Tuesday, January 20, 2015

Classic read-a-long of Little Women by Louisa May Alcott

classics challenge

Little Women (1994) Poster
Image from IMDB.com
I have to admit when I think of Little Women the first thing that came to mind was the movie.  I've never really thought about picking up the book before, I think the length (500+ pages) always scared me off.  Yet knowing that I've enjoyed so many of the books that the ladies at The Midnight Garden have selected thus far, I knew I was up  for the challenge.  It just took me a little longer then I expected.  

If you haven't read Little Women or seen the movie, you should know that there are some spoilers below.  Go read the book.  

First off, I'm very glad that I read the book. To have missed this would have been sad.  What a wonderful story filled with sisterly affection, motherly love and seeing these girls move into being women. The differences between the movie and book are glaring.  So much of the charm of the story is lost by having their scenes cut out of the movie.  I know I shouldn't be surprised, but reading the book I really learned so much more about the family and these four women.  The early parts of the story where the girls are discussing how to make Christmas special for their mother, bringing their breakfast to a neighbor and the beautiful relationship that develops between Beth and Laurie's grandfather over the piano.  Things I know I would have missed entirely had I not read the book.  I'm usually the type of person who tries to think of movies and books as two entirely different things, and not compare the two, but in this case the book is so so much better.    

Beth was the character that I most enjoyed.  Shy Beth, who was so caring and kind a lover of music and the one who kept the peace in the house.  I loved reading about how she overcame her shyness and went to thank Laurie's grandfather for the piano.   I was so saddened by her death in the story, you could see how Alcott drew from her own experiences when writing these chapters.  It was so difficult to read her and Jo's conversation before she died.   Amy on the other hand was one of the characters that I didn't care for very much.  I still can't wrap my head around the idea that her and Laurie ended up together.  It bothers me that Laurie thought he could replace one sister for the other in his heart.  Something about that just doesn't sit right and doesn't ring true. That doesn't mean that I think that he and Jo would have worked out, they really are so much alike, but no Amy doesn't work for me.  Of all the girls,  Amy seems to have grown up the least.  She never really changes in the story in a dramatic way.  Yes, she realizes that women shouldn't marry for money, but it's all superficial things.  For goodness  sake, Laurie's nose is "a comfort" to her?   I know that I would have enjoyed reading Little Women in high school,  it has a romantic appeal to it that I would have devoured.  With quotes like "I never knew how much like heaven this world could be, when two people love and live for one another"  and   "Love is the only thing we can carry with us when we go.." Such a wonderful story.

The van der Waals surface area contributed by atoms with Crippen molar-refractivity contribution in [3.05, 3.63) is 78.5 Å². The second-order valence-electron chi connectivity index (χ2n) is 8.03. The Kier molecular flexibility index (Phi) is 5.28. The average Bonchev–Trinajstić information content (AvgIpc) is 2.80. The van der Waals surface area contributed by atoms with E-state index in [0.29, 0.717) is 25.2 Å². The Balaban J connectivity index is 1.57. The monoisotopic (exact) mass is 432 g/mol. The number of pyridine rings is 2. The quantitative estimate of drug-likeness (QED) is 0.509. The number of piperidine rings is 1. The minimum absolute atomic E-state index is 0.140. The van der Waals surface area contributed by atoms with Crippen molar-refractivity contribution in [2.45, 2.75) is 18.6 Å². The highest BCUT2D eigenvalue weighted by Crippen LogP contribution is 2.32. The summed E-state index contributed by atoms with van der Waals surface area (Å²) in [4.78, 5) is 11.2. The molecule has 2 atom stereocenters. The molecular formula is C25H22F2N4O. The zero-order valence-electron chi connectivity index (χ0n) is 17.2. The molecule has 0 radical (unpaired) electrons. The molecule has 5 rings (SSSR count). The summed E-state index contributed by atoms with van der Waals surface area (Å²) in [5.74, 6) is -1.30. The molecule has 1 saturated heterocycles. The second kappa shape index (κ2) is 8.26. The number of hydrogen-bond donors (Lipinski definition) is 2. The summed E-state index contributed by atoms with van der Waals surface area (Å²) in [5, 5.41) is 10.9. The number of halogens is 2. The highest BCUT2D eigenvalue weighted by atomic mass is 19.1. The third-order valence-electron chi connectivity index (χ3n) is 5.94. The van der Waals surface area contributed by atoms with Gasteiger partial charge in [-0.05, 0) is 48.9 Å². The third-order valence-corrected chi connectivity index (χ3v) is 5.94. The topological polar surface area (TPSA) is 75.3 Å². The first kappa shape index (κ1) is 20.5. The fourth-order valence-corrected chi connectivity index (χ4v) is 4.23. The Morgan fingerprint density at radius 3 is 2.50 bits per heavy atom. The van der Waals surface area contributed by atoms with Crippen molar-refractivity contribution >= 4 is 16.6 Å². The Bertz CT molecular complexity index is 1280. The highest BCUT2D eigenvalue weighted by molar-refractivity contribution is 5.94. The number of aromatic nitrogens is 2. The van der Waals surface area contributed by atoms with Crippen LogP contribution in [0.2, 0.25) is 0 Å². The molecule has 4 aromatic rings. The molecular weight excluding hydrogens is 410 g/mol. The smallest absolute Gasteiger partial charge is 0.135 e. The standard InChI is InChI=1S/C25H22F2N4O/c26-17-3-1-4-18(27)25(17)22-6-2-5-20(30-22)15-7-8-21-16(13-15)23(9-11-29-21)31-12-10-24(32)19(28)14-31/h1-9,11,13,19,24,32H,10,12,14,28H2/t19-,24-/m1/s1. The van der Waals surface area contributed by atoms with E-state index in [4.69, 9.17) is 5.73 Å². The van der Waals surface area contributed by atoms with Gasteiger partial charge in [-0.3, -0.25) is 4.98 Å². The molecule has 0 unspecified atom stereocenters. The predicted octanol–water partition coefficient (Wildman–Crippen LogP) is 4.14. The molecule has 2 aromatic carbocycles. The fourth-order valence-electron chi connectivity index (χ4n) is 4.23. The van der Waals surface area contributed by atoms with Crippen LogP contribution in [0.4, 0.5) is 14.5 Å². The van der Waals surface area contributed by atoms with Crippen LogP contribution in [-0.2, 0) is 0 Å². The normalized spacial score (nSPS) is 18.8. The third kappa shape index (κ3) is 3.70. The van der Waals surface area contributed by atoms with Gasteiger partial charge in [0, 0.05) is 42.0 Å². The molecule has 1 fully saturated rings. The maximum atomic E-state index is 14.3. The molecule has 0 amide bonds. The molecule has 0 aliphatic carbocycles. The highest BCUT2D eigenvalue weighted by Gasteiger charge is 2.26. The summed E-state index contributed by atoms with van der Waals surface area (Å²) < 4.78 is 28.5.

1. I read Little Women back in high school. I have never reread it, but have been wanting to for the past few years. Thanks for the reminder. Glad you enjoyed it so much. :)

    1. I hope you get a chance to read it sometime.